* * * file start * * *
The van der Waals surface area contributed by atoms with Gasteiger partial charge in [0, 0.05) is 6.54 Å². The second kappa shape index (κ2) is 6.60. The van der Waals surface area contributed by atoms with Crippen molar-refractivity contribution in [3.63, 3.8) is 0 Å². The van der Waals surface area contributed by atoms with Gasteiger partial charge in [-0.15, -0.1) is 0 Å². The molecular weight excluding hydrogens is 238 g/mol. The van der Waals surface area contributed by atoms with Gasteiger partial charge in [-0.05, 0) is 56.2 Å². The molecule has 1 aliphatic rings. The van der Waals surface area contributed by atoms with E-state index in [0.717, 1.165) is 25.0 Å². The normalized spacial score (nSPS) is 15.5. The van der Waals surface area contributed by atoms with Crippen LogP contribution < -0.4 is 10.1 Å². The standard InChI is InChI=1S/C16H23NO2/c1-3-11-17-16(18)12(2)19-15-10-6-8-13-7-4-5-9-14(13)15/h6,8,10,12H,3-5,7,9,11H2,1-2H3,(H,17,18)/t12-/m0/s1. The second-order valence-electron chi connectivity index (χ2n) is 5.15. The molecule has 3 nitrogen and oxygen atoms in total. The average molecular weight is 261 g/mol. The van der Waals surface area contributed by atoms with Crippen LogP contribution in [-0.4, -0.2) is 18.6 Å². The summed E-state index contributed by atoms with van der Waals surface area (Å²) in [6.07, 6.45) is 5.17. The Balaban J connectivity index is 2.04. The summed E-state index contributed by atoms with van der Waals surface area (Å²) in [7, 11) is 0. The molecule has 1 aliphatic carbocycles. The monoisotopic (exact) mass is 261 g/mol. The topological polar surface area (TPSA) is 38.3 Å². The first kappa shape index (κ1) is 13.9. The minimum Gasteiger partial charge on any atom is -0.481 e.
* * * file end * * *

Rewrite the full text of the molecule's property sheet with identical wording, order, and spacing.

The van der Waals surface area contributed by atoms with Gasteiger partial charge in [0, 0.05) is 6.54 Å². The second kappa shape index (κ2) is 6.60. The van der Waals surface area contributed by atoms with Crippen molar-refractivity contribution in [3.63, 3.8) is 0 Å². The van der Waals surface area contributed by atoms with Gasteiger partial charge in [-0.15, -0.1) is 0 Å². The molecular weight excluding hydrogens is 238 g/mol. The van der Waals surface area contributed by atoms with Gasteiger partial charge in [-0.05, 0) is 56.2 Å². The molecule has 1 aliphatic rings. The van der Waals surface area contributed by atoms with E-state index in [0.717, 1.165) is 25.0 Å². The normalized spacial score (nSPS) is 15.5. The van der Waals surface area contributed by atoms with Crippen LogP contribution < -0.4 is 10.1 Å². The standard InChI is InChI=1S/C16H23NO2/c1-3-11-17-16(18)12(2)19-15-10-6-8-13-7-4-5-9-14(13)15/h6,8,10,12H,3-5,7,9,11H2,1-2H3,(H,17,18)/t12-/m0/s1. The second-order valence-electron chi connectivity index (χ2n) is 5.15. The molecule has 3 nitrogen and oxygen atoms in total. The average molecular weight is 261 g/mol. The van der Waals surface area contributed by atoms with Crippen LogP contribution in [-0.4, -0.2) is 18.6 Å². The summed E-state index contributed by atoms with van der Waals surface area (Å²) in [6.07, 6.45) is 5.17. The Balaban J connectivity index is 2.04. The summed E-state index contributed by atoms with van der Waals surface area (Å²) in [7, 11) is 0. The molecule has 1 aliphatic carbocycles. The monoisotopic (exact) mass is 261 g/mol. The topological polar surface area (TPSA) is 38.3 Å². The first kappa shape index (κ1) is 13.9. The minimum Gasteiger partial charge on any atom is -0.481 e.